Sports marketing gives students hands-on experience
© Culpeper Times(Editor's note: About 95 percent of all Culpeper County Public Schools students take at least one Career and Technical Education class before graduation, according to Randi Richards-Lutz, CTE administrator. With 84 CTE classes, the options are extensive. In part one of our series on career and technical education in the Oct. 11 of Culpeper Times we looked at the graphic design program at Eastern View High School. In this second and final part of the series the Culpeper County High School sports marketing program is the focus.)
For students who enjoy sports, event planning, marketing and/or promotions, the sports marketing class at Culpeper County High School is a natural.
“It's the most popular high school marketing class in Virginia,” said teacher Lou Owens. “Students run sports events working with (athletic director) Mike Wills, are involved in security, setup, promotions and management.
“Kids leave here, go to college and talk to the athletic director about their experience and the colleges are hiring our kids. Jessie Nerkowski (a 2011 CCHS graduate) went to the University of North Carolina and told the AD about her experience and they hired her on the spot.”
Owens has an extensive background in teaching, spending 21 years in Fauquier County before coming to CCHS.
“This program works because the kids are great,” she said. “We're teaching kids the principles of having pride in their school.
“We are involved right now in a charitable project collecting blue jeans. We hope to collect thousands of blue jeans locally and redistribute them to needy kids in the school system. The kids in this class run the event and they also go out in the community and ask for blue jeans.”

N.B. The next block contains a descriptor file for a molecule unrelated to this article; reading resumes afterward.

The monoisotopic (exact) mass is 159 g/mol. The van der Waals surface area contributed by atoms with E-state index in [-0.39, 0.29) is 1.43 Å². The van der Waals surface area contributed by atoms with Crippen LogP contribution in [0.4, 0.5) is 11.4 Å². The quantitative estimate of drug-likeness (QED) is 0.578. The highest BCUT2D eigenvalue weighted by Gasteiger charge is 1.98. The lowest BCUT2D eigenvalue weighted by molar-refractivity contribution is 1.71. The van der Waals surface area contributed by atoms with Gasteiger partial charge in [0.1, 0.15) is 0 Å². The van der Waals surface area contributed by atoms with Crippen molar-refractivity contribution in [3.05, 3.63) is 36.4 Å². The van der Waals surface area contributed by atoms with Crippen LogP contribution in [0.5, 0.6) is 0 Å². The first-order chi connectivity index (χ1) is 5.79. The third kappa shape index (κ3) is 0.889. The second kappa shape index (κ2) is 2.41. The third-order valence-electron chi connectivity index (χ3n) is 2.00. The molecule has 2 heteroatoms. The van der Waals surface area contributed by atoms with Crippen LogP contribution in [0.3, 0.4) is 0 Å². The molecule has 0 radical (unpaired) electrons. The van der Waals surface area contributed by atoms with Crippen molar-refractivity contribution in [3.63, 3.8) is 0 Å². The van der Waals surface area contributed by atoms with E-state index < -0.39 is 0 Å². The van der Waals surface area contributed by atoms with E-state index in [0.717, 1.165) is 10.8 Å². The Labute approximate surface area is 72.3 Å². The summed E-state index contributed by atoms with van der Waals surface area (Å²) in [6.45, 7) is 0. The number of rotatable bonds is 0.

Culpeper Times talked to junior Colby Mocarski, junior Kyle Rising, sophomore Donald Bock and seniors J.P. Gorby and Emily Dietz about the blue jean project.
CULPEPER TIMES: What is the focus of this project?
Kyle Rising: We're taking donated denim – skirts, jackets, pants and giving to those in need.
Donald Bock: It feels really great to be helping out the community.
CT: Has it been difficult?
Colby Mocarski: We started with our families and that wasn't bad. We're trying to get as many denim items as we can. Whoever collects the most gets a five-pound candy bar!
CT: What are you hoping to gain from this class?
KR: I'm hoping it will give me some advantage in the future. I'd like to do something with advertising.
CM: I kind of want to do something in the sports field. Casey (Colby's sister, who graduated last year) said the class helped her. We also learn how to make sports programs and brochures and that's a challenge.
J.P. Gorby: I think what we do interacts well with sports and helps promote school spirit. Instead of the teachers running a project we can.
Emily Dietz: It's part of building up our school.
CT: What's the biggest challenge?
ED: We have deadlines to meet and it can be a challenge getting everything done on time.
JG: I want to go on to a four-year college and this class is helping with my future sports career. The challenge is incorporating things I need to do into the project. But this is the one class of the day I look forward to.
ED: We're always working hard, but we learn so much.
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